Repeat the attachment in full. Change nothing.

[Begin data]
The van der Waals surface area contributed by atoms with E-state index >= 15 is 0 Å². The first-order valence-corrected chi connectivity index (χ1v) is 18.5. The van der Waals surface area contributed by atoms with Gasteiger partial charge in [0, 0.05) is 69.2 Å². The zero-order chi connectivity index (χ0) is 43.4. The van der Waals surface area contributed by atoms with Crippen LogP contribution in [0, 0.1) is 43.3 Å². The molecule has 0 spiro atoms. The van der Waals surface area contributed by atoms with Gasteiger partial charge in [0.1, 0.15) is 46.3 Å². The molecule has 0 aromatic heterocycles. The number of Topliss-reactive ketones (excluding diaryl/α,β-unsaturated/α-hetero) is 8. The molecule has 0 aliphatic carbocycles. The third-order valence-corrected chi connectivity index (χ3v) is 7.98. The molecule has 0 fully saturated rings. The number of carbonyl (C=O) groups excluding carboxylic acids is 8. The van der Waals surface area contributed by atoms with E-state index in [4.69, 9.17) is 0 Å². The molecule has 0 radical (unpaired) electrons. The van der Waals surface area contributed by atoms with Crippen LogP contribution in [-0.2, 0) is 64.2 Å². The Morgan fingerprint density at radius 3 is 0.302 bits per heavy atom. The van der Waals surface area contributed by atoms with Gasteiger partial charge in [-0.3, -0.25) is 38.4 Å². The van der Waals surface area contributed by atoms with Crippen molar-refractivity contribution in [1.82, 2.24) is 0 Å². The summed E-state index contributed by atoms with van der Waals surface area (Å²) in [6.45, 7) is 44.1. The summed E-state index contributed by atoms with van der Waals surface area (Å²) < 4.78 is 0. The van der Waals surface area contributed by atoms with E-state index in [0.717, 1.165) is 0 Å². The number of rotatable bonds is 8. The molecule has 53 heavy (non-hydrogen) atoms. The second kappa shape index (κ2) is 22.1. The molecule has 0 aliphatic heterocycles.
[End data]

The van der Waals surface area contributed by atoms with E-state index >= 15 is 0 Å². The first-order valence-corrected chi connectivity index (χ1v) is 18.5. The van der Waals surface area contributed by atoms with Gasteiger partial charge in [0, 0.05) is 69.2 Å². The zero-order chi connectivity index (χ0) is 43.4. The van der Waals surface area contributed by atoms with Crippen LogP contribution in [0, 0.1) is 43.3 Å². The molecule has 0 spiro atoms. The van der Waals surface area contributed by atoms with Gasteiger partial charge in [0.1, 0.15) is 46.3 Å². The molecule has 0 aromatic heterocycles. The number of Topliss-reactive ketones (excluding diaryl/α,β-unsaturated/α-hetero) is 8. The molecule has 0 aliphatic carbocycles. The third-order valence-corrected chi connectivity index (χ3v) is 7.98. The molecule has 0 fully saturated rings. The number of carbonyl (C=O) groups excluding carboxylic acids is 8. The van der Waals surface area contributed by atoms with E-state index in [4.69, 9.17) is 0 Å². The molecule has 0 radical (unpaired) electrons. The van der Waals surface area contributed by atoms with Crippen LogP contribution in [-0.2, 0) is 64.2 Å². The Morgan fingerprint density at radius 3 is 0.302 bits per heavy atom. The van der Waals surface area contributed by atoms with Gasteiger partial charge in [-0.3, -0.25) is 38.4 Å². The van der Waals surface area contributed by atoms with Crippen molar-refractivity contribution in [1.82, 2.24) is 0 Å². The summed E-state index contributed by atoms with van der Waals surface area (Å²) in [6.45, 7) is 44.1. The summed E-state index contributed by atoms with van der Waals surface area (Å²) < 4.78 is 0. The van der Waals surface area contributed by atoms with E-state index in [0.717, 1.165) is 0 Å². The number of rotatable bonds is 8. The molecule has 53 heavy (non-hydrogen) atoms. The second kappa shape index (κ2) is 22.1. The molecule has 0 aliphatic heterocycles.